How do you prevent preditors from eating your birds?

Discussion in 'Ducks' started by peepsandquacks, Apr 22, 2011.

  1. peepsandquacks

    peepsandquacks Chillin' With My Peeps

    Apr 22, 2011
    After reading the sad story of a duck killed by an animal, I am scared to let my babies outside when they grow up! I live in the country (north MN) and we have all sorts of critters out here. Foxes, wolves, muskrats, mink, bears, skunks, possoms, you name it.

    I have a small grain house (about 300sqft) we are turning into a bird coop for the guinneas and the ducks, but will the critters beable to get in there and eat them? It has a couple holes we will parch, but it is sturdy with a sliding wood door.

    I told my husband, maybe put the ducks in a dog kennel inside the bird house for extra protection (Guinneas can at least fly onto rafters if something bugs them). But what about day time when they are out side exploring? any ideas? I really cant afford to build a huge pen for them.
  2. cdnley

    cdnley Chillin' With My Peeps

    Dec 7, 2010
    I will let mine free range in the day and pen them at night. Where I live our main predator is the fox. There are coyotes around but more in the bush as opposed to the open grassland/prairie where we live. The pond provides the most protection as wild animals won't go into it as it is deep and the ducks can outswim them anyway. I plan to place these "predator eye" red led flashing lights around the pond and their pen..even though they will be penned at night, to deter predators from trying to break in. I have read up on many things and that is the best I can come up with. HTH.
  3. Niss

    Niss Chillin' With My Peeps

    Apr 29, 2011
    Are they on a timer? Solar?
    Do they scare the ducks?
  4. iamcuriositycat

    iamcuriositycat Chillin' With My Peeps

    Jul 30, 2009
    Charlotte, NC
    We have plenty of predators here too--fox, raccoon, dogs, I've even seen coyotes in the area. However, I've never had daytime problems with predators except domestic dogs (escaped from neighbors). They are not hard to deter with fences, or you can just accept that you may have a few losses from time to time. To me, it is worth the risk (and occasional loss) for the extra freedom the birds have with free ranging--they are healthier and happier for it.

    However, at nighttime they are locked up in Fort Knox. Nighttime is when we have most of our losses, and even one night outside their secure pen can lead to disaster. Ours are in a chain link dog kennel, with wire over the top, under the bottom (under mulch to protect their feet), and a lock on the gate. Around the bottom 18 inches of the pen I secured 1/2" hardware wire mesh to prevent raccoons from reaching through and grabbing a sleeping duck (which they WILL do). For extra security, I also strung electric wire about six inches from the ground around the outside of their enclosure, but I never bothered energizing it and haven't really had a need.

    I would say that your shelter sounds pretty good if you patch up all those holes. Raccoons will come through openings at any height, and nearly any size. You are right that the ducks are more vulnerable because they won't fly to safety. They sleep very soundly, and always on the ground (except muscovies). They also can't see at night, at least not enough for practical purposes. If you don't think you can make the shelter secure enough, then a dog kennel or even a dog house (with a tightly fitted door) will do. Just make sure they also have ventilation. Our duck shelter is solid wood (well, particle board anyway), with ventilation at the top, which is covered over with 1/2" hardware wire mesh.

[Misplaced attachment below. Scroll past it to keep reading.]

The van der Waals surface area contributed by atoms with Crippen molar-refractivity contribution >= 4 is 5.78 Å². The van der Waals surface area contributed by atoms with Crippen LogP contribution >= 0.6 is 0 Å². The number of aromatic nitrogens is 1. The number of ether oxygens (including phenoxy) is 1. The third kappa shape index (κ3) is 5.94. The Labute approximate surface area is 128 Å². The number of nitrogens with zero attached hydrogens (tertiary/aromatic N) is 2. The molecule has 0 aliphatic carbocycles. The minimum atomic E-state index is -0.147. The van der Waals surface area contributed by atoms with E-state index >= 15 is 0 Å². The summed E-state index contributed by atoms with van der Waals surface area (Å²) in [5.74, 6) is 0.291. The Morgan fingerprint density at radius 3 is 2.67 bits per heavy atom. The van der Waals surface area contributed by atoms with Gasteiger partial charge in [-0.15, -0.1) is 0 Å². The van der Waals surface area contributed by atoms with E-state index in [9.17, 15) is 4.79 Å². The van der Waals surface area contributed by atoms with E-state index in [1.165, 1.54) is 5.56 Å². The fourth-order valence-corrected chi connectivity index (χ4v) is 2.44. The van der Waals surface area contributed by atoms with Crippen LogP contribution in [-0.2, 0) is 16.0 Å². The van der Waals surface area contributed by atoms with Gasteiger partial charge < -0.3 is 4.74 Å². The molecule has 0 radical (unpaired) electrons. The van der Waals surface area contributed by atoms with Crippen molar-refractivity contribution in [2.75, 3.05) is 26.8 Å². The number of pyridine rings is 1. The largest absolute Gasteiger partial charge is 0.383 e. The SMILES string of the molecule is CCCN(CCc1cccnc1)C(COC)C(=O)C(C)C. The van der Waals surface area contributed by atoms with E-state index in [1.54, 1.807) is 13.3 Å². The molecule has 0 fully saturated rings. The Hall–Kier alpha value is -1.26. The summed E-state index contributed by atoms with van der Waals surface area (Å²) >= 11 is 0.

Good luck! You're gonna love them. [​IMG]
  5. stux2c

    stux2c Out Of The Brooder

    Mar 21, 2010
    do skunks eat ducks?
  6. Oregon Blues

    Oregon Blues Overrun With Chickens

    Apr 14, 2011
    Central Oregon
    My ducks are kept securely fenced. At night they get shut inside a smaller predator-proof coop and covered run.

    If I want to have ducks, it is my responsibility to keep them safe.
  7. chikky

    chikky Chillin' With My Peeps

    Jun 13, 2009
    Glenmont, Ohio
    I have a garden barn with "french-style" main entry doors and they built two doors on the side for the poultry that I can raise and shut if desired.
    The dog kennel is attached firmly to the building, and it is completely covered with 1/4 X 1/4 hardware cloth and the top of the kennel is covered with double-layered poultry fence and tarps for sun/snow. The fence is attached to the building so there are absolutely NO access points for critters.
    We made a custom door for the kennel because coons still were getting in the rounded corners at the top of the door.
    The custom door has square corners and there is nothing larger than a 1/2" gap anywhere.
    We also ran poultry fence along the bottom of the kennel into the ground to prevent any digging.

    I have seen coons climb the wire, but not able to get in. Before the hardware cloth, coons grabbed through the kennel links and killed my 2 ducks- very ugly.

    I've also read that if you keep killing the coons, new ones come and start all over trying to get in, where the "resident" coons realize that they can't get in and stop trying.

    My ducks are let out when I'm home during the day, then I put them in at dusk (or if I start seeing coons running around, sooner). The beagle also runs loose while the ducks are out and he helps keep predators away.

    So far, so good, but always paranoid about it.

BackYard Chickens is proudly sponsored by